changed to "Best Chefs"…subtle). There are about three
recipes from each of 50: Alice Waters, Lidia Bastianich,
Sara Moulton, and Michael White – just to name a few. He's
got some basic stories about each of them, along with a
photo or two plus, of course, three recipes which he fine-
tuned for home kitchens. There's crostini with sugar snap
peas and radishes and anchovies, spinach calzone with
cheeses, scallop chowder, beet salad with pecans, chicken
liver mousse, and lentil soup with sausage. Eclectic, but
then that's what sells cookbooks. There's a resources list,
but do also look at his blog
Preparations have their ingredients listed in avoirdupois
measurements, but there is no table of metric equivalents.
Quality/price rating: 88.
14. MY YEAR IN MEALS (Atria Books, 2012; distr. Simon &
Schuster, 310 pages, ISBN 978-1-4516-5972-6, $29.99 US hard
covers) is by Rachel Ray, TV celebrity chef and hostess.
She has more than 500 recipes for a year of cooking. It is
also a flip book with a smaller section by John Cusimano, a
musician and a producer with a flair for mixing drinks. His
part of the book (on the reverse) is only 57 pages long,
but covers 100 cocktail preps. The Gunga Din and Quince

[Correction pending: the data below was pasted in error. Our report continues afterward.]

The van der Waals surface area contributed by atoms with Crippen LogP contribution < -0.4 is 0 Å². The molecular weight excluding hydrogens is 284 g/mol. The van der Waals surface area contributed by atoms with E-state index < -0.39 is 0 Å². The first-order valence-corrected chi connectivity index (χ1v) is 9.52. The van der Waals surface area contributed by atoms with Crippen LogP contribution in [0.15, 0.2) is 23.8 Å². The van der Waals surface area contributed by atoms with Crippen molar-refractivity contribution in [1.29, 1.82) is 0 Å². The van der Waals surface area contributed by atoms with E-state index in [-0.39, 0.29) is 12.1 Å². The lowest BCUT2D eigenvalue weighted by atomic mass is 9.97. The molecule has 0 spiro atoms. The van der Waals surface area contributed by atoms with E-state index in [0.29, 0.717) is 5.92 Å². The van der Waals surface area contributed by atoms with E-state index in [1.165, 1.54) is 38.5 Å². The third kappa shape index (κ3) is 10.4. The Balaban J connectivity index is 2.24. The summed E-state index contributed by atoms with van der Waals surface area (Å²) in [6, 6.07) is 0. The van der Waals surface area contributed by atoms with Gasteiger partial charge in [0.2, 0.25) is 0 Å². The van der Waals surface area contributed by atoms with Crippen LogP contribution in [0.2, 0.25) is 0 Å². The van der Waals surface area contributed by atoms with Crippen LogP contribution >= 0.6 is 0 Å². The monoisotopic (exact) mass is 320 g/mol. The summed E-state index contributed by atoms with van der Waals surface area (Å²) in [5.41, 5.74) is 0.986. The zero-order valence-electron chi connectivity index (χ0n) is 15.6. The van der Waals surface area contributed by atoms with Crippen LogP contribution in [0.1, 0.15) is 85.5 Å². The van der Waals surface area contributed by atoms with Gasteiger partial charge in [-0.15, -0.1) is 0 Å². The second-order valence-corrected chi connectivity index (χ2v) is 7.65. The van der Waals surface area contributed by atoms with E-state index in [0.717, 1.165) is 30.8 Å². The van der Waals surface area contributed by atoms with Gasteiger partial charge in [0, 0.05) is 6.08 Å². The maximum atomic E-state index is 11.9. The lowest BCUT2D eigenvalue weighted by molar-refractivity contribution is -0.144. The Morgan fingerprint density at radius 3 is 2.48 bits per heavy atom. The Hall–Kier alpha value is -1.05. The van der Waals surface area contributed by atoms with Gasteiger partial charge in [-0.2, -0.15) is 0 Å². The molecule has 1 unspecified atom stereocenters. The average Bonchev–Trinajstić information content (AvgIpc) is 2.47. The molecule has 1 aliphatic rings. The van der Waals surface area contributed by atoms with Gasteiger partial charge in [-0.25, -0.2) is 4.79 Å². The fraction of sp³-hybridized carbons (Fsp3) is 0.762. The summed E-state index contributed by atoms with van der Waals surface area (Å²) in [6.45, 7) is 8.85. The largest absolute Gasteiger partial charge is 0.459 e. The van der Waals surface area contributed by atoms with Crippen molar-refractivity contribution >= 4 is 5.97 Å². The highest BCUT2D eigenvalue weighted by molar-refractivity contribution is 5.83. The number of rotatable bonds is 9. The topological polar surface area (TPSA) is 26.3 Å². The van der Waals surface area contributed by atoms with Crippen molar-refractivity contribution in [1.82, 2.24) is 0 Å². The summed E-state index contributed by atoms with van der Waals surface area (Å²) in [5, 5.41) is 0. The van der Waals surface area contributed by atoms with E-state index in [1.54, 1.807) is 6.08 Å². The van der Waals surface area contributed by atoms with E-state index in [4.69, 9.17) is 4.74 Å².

Sling have been augmented by the Morning Glory Fizz,
Whiskey Rickey, and the Purple Plum. Ray's book is the more
compelling since many of her recipes are quite good and
unusual. There are ten smart tags to access digital
information such as videos on choosing seasonal
ingredients, Italy, holiday traditions, entertaining tips,
and some bonus recipes. The book itself is arranged by
month, from April to March (the fiscal year???). Dinners,
lunches, and breakfasts are laid out in a monthly calendar,
although there usually is only one or two meals a day
listed. The recipes have the ingredients highlighted in a
colour, which usually works as a standout until you get to
the pastel colours. Then it becomes hard to read. Try
dandelion greens with eggs and potatoes, mixed herb pesto
penne, chapata with manchego potatoes eggs and Serrano ham,
buffalo chicken meatballs, and lots of comfort food. But
will somebody please kill the references to EVOO? It's
evil. Preparations have their ingredients listed in
avoirdupois measurements, but there is no table of metric